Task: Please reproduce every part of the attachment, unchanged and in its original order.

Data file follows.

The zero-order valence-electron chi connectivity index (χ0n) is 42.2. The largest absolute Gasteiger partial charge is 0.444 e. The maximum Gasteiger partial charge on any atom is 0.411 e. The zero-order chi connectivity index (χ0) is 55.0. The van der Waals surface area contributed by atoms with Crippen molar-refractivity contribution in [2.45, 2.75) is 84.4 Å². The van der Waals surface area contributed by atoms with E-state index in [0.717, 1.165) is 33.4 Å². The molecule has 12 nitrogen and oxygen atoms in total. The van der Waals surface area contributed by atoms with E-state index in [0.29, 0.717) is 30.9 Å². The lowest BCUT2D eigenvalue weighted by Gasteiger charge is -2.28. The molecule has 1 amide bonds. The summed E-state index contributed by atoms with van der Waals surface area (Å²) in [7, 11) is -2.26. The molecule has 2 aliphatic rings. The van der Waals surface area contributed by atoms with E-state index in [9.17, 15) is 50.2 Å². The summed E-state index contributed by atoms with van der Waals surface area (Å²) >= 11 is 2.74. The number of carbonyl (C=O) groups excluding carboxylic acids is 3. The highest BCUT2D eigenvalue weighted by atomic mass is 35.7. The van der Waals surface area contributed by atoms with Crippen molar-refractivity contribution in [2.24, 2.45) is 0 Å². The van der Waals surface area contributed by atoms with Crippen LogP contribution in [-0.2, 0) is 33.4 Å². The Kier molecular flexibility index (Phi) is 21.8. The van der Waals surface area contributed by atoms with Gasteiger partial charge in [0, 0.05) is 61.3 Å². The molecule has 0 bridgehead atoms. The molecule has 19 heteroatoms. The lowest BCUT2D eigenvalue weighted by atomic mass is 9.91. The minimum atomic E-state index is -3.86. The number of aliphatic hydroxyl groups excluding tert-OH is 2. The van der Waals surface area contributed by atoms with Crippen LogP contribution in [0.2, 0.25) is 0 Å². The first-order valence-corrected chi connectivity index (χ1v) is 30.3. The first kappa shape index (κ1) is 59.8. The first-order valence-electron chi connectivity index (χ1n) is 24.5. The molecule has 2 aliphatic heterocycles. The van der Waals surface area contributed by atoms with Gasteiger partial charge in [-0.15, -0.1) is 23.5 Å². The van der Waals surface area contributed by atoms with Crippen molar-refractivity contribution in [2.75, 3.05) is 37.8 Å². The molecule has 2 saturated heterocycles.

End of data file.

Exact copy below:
The zero-order valence-electron chi connectivity index (χ0n) is 42.2. The largest absolute Gasteiger partial charge is 0.444 e. The maximum Gasteiger partial charge on any atom is 0.411 e. The zero-order chi connectivity index (χ0) is 55.0. The van der Waals surface area contributed by atoms with Crippen molar-refractivity contribution in [2.45, 2.75) is 84.4 Å². The van der Waals surface area contributed by atoms with E-state index in [0.717, 1.165) is 33.4 Å². The molecule has 12 nitrogen and oxygen atoms in total. The van der Waals surface area contributed by atoms with E-state index in [0.29, 0.717) is 30.9 Å². The lowest BCUT2D eigenvalue weighted by Gasteiger charge is -2.28. The molecule has 1 amide bonds. The summed E-state index contributed by atoms with van der Waals surface area (Å²) in [7, 11) is -2.26. The molecule has 2 aliphatic rings. The van der Waals surface area contributed by atoms with E-state index in [9.17, 15) is 50.2 Å². The summed E-state index contributed by atoms with van der Waals surface area (Å²) >= 11 is 2.74. The number of carbonyl (C=O) groups excluding carboxylic acids is 3. The highest BCUT2D eigenvalue weighted by atomic mass is 35.7. The van der Waals surface area contributed by atoms with Crippen molar-refractivity contribution in [2.24, 2.45) is 0 Å². The van der Waals surface area contributed by atoms with Crippen LogP contribution in [-0.2, 0) is 33.4 Å². The Kier molecular flexibility index (Phi) is 21.8. The van der Waals surface area contributed by atoms with Gasteiger partial charge in [0, 0.05) is 61.3 Å². The molecule has 0 bridgehead atoms. The molecule has 19 heteroatoms. The lowest BCUT2D eigenvalue weighted by atomic mass is 9.91. The minimum atomic E-state index is -3.86. The number of aliphatic hydroxyl groups excluding tert-OH is 2. The van der Waals surface area contributed by atoms with Crippen LogP contribution in [0.2, 0.25) is 0 Å². The first-order valence-corrected chi connectivity index (χ1v) is 30.3. The first kappa shape index (κ1) is 59.8. The first-order valence-electron chi connectivity index (χ1n) is 24.5. The molecule has 2 aliphatic heterocycles. The van der Waals surface area contributed by atoms with Gasteiger partial charge in [-0.15, -0.1) is 23.5 Å². The van der Waals surface area contributed by atoms with Crippen molar-refractivity contribution in [2.75, 3.05) is 37.8 Å². The molecule has 2 saturated heterocycles.